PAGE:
Arizona Cardinals: It's going to be difficult for the Cardinals to replicate this season. But after another year under coach Bruce Arians, and with general manager Steve Keim in charge if player acquisition, the Cardinals should be able to sustain success. Look for a playoff appearance in 2014.
St. Louis Rams: In the third year of the Jeff Fisher-Les Snead pairing, the Rams parlay the second pick in the draft into additional choices. Quarterback Sam Bradford recovers from a knee injury to propel the Rams to their first playoff berth since 2004 in the toughest division in the NFL.
San Francisco 49ers: After signing quarterback Colin Kaepernick to a $90 million extension, the 49ers leave play-calling to head coach Jim Harbaugh with offensive coordinator Greg Roman accepting a head coaching position. San Francisco signs wide receiver Eric Decker from the Denver Broncos and running back Darren McFadden from across the bay with the Oakland Raiders.
Seattle Seahawks: With a Super Bowl title in the fold, the Seahawks attempt to show they are not just a one-hit wonder. But salary cap issues that the team was able to largely avoid the past two seasons catch up to Seattle and the team falls short of a repeat.
Buffalo Bills: It has been 14 years since the Bills have earned a playoff berth, but the streak of futility will end in 2014. Another draft and free-agent crop will be enough to finally get this team over the hump with the leadership of head coach Doug Marrone.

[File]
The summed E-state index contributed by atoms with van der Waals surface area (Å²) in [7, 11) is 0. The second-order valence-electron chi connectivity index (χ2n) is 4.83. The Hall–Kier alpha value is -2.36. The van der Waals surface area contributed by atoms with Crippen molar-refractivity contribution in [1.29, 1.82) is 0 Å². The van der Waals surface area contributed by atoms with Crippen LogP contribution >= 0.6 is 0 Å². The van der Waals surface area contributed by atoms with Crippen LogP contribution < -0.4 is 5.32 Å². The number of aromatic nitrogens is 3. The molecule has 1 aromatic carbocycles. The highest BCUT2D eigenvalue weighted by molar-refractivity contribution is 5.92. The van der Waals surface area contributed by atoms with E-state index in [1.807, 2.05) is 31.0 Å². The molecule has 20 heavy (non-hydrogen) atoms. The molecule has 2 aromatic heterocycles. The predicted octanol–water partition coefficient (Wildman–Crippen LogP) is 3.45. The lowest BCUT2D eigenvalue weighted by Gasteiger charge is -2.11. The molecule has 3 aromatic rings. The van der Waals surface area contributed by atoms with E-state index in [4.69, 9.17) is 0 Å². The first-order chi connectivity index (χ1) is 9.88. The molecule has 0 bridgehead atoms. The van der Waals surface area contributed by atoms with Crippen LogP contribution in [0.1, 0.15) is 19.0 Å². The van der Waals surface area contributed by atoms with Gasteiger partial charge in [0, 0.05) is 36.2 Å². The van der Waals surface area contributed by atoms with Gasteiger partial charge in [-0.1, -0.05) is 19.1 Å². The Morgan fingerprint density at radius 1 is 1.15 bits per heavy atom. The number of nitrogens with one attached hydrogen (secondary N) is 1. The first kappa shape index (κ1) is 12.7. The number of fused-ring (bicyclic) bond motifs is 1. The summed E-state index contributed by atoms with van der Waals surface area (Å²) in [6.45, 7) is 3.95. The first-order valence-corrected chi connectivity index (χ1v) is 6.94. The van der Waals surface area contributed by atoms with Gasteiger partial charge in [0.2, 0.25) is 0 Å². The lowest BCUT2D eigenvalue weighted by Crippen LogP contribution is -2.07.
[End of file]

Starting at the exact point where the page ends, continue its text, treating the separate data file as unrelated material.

Miami Dolphins: After a 2013 season chock full of drama, including a two-game collapse to miss the playoffs, the Dolphins plummet to the bottom of the division. Miami takes a step back while breaking in several rookie offensive lineman, a painful experience - especially for quarterback Ryan Tannehill - that doesn't pay dividends until 2015.
New England Patriots: The Patriots will have an aggressive offseason in pursuit of another Super Bowl title before the window closes on the Belichick/Brady era in New England. Though the team is usually conservative in free agency and even the draft, don't be surprised to see Belichick go after elite playmakers on both sides of the ball in an effort to surround Brady with a more talented roster.
New York Jets: Owner Woody Johnson did the unexpected by not firing Rex Ryan -- but doesn't extend him either as he chooses to let Ryan coach out the final year of his deal. General manager John Idzik is either unable or unwilling to upgrade the talent, though, so Ryan's time finally runs out, even though the Jets once again overachieve despite missing the playoffs for a fourth straight season.